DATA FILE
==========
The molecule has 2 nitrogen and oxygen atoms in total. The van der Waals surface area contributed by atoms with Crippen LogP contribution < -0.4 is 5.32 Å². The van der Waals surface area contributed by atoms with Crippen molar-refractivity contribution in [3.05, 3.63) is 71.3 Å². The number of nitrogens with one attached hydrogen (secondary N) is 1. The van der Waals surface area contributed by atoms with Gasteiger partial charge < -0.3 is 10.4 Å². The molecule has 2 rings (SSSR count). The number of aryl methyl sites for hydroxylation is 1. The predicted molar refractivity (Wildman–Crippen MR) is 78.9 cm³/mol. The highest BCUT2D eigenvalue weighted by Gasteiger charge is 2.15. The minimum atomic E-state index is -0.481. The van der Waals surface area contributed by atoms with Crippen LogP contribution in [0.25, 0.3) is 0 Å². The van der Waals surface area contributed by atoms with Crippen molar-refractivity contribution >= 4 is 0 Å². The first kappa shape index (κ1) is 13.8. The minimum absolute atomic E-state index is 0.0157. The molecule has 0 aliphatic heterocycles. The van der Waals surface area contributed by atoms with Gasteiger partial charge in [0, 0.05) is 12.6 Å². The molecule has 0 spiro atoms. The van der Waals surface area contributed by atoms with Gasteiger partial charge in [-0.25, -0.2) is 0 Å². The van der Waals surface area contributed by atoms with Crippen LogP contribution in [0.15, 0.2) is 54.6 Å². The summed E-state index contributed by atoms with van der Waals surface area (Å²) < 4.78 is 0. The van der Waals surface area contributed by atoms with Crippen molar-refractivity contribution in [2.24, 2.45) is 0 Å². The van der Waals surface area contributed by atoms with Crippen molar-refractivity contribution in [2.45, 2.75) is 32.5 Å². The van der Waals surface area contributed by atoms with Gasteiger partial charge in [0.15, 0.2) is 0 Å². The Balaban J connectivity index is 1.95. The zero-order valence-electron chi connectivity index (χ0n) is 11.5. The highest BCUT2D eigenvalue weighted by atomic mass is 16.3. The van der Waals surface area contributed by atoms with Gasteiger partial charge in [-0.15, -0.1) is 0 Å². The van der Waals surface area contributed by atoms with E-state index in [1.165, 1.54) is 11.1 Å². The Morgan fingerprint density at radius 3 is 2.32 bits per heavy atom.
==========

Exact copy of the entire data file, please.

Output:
The molecule has 2 nitrogen and oxygen atoms in total. The van der Waals surface area contributed by atoms with Crippen LogP contribution < -0.4 is 5.32 Å². The van der Waals surface area contributed by atoms with Crippen molar-refractivity contribution in [3.05, 3.63) is 71.3 Å². The number of nitrogens with one attached hydrogen (secondary N) is 1. The van der Waals surface area contributed by atoms with Gasteiger partial charge < -0.3 is 10.4 Å². The molecule has 2 rings (SSSR count). The number of aryl methyl sites for hydroxylation is 1. The predicted molar refractivity (Wildman–Crippen MR) is 78.9 cm³/mol. The highest BCUT2D eigenvalue weighted by Gasteiger charge is 2.15. The minimum atomic E-state index is -0.481. The van der Waals surface area contributed by atoms with Crippen LogP contribution in [0.25, 0.3) is 0 Å². The van der Waals surface area contributed by atoms with Crippen molar-refractivity contribution >= 4 is 0 Å². The first kappa shape index (κ1) is 13.8. The minimum absolute atomic E-state index is 0.0157. The molecule has 0 aliphatic heterocycles. The van der Waals surface area contributed by atoms with Gasteiger partial charge in [0, 0.05) is 12.6 Å². The molecule has 0 spiro atoms. The van der Waals surface area contributed by atoms with Gasteiger partial charge in [-0.25, -0.2) is 0 Å². The van der Waals surface area contributed by atoms with Crippen LogP contribution in [0.15, 0.2) is 54.6 Å². The summed E-state index contributed by atoms with van der Waals surface area (Å²) < 4.78 is 0. The van der Waals surface area contributed by atoms with Crippen molar-refractivity contribution in [2.24, 2.45) is 0 Å². The van der Waals surface area contributed by atoms with Crippen molar-refractivity contribution in [2.45, 2.75) is 32.5 Å². The van der Waals surface area contributed by atoms with Gasteiger partial charge in [0.15, 0.2) is 0 Å². The Balaban J connectivity index is 1.95. The zero-order valence-electron chi connectivity index (χ0n) is 11.5. The highest BCUT2D eigenvalue weighted by atomic mass is 16.3. The van der Waals surface area contributed by atoms with Gasteiger partial charge in [-0.15, -0.1) is 0 Å². The van der Waals surface area contributed by atoms with E-state index in [1.165, 1.54) is 11.1 Å². The Morgan fingerprint density at radius 3 is 2.32 bits per heavy atom.